Cutting back on caffeinated drinks such as coffee or soda is also important in order to bring your body into a more alkaline state. If cutting back isn’t coffee isn’t possible with your lifestyle (trust us, we can relate!), switch the lattes with a low-acid, cold-brew coffee.

During your juice cleanse

If you’re going to consume six bottles of juice per day, space them apart every two hours and set an alarm on your phone to stay consistent. Skipping juices could result in a decrease in blood sugar levels and increase feelings of hunger. You also want to avoid “making up” for a missed juice by consuming two or more in one sitting since this will also affect your blood sugar levels.

It’s also important to note that during the first three days of a juice cleanse, small amounts of food are not off-limits. A green salad, handful of nuts or an avocado will not undo all the work you’re doing. Don’t beat yourself up for feeling hungry and honor what your body is telling you.

Exercise during juice cleanses

exerciseYour caloric intake during this process will be high enough to continue exercising. However, you should listen to your body and adjust as needed. If you feel fatigued or have low energy in the first day or two, opt for yoga or light jogging. Avoid lengthy or high-impact workouts such as sprinting during your cleanse.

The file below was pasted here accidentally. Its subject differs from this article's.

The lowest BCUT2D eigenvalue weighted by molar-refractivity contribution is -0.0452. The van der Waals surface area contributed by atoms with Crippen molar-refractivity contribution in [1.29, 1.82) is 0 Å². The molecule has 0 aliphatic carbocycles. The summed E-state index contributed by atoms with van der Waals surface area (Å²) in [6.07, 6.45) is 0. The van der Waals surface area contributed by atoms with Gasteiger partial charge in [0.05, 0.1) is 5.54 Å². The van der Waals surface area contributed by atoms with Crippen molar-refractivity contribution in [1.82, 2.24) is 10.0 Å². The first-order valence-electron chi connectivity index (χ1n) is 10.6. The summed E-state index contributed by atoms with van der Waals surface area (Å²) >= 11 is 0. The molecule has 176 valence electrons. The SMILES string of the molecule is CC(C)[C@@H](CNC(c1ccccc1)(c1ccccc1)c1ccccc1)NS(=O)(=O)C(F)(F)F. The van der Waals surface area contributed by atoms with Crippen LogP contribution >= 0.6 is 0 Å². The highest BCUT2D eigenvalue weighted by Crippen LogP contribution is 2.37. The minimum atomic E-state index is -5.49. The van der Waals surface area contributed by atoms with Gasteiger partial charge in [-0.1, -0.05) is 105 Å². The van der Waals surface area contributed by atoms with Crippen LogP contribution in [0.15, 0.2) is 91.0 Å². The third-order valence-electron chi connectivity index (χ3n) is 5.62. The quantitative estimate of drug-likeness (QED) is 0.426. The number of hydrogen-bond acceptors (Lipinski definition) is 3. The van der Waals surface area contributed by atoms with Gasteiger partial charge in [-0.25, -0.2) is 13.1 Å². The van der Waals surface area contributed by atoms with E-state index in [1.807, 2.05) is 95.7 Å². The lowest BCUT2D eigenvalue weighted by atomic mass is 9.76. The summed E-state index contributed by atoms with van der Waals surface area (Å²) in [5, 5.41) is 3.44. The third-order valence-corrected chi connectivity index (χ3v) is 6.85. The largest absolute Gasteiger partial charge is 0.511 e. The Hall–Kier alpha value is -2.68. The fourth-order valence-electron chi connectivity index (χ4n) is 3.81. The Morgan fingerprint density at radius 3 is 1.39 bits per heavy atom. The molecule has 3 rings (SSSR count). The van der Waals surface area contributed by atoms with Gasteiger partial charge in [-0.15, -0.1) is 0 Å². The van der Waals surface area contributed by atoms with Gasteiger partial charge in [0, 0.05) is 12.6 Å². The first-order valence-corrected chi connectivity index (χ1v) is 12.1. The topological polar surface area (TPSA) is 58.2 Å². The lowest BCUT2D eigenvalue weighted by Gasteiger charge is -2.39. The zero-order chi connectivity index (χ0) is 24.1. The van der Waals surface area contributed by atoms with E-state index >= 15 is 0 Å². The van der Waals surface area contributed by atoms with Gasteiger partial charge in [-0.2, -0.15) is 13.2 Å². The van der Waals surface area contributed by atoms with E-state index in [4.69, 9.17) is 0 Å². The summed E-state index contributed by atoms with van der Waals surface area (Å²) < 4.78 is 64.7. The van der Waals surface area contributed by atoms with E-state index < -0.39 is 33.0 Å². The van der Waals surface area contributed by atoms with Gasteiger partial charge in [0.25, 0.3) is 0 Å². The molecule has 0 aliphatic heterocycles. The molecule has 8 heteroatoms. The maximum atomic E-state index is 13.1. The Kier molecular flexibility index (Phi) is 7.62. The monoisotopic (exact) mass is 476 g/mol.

Introducing foods back into your diet

After a few days of a juice cleanse, your body will naturally start craving whole foods.On Day 4, you should cut your juice intake to breakfast and begin to eat a healthy lunch and dinner each day.

Ease yourself back into whole foods. Your first few days post-cleanse should include lots of whole fruits and vegetables. Avoid red meats, heavy foods, dairy and alcohol during this time.


In order to get the most out of your cleanse while also making it as comfortable (and delicious as possible), add these five tips to your plan: Always read the labels Not all juices are the same, especially if you’re buying being them pre-made. A drink called “Green Machine” might sound healthy, but could contain more than 50 grams of sugar per bottle. Check the labels to make sure your juice doesn’t have any added preservatives or sugars.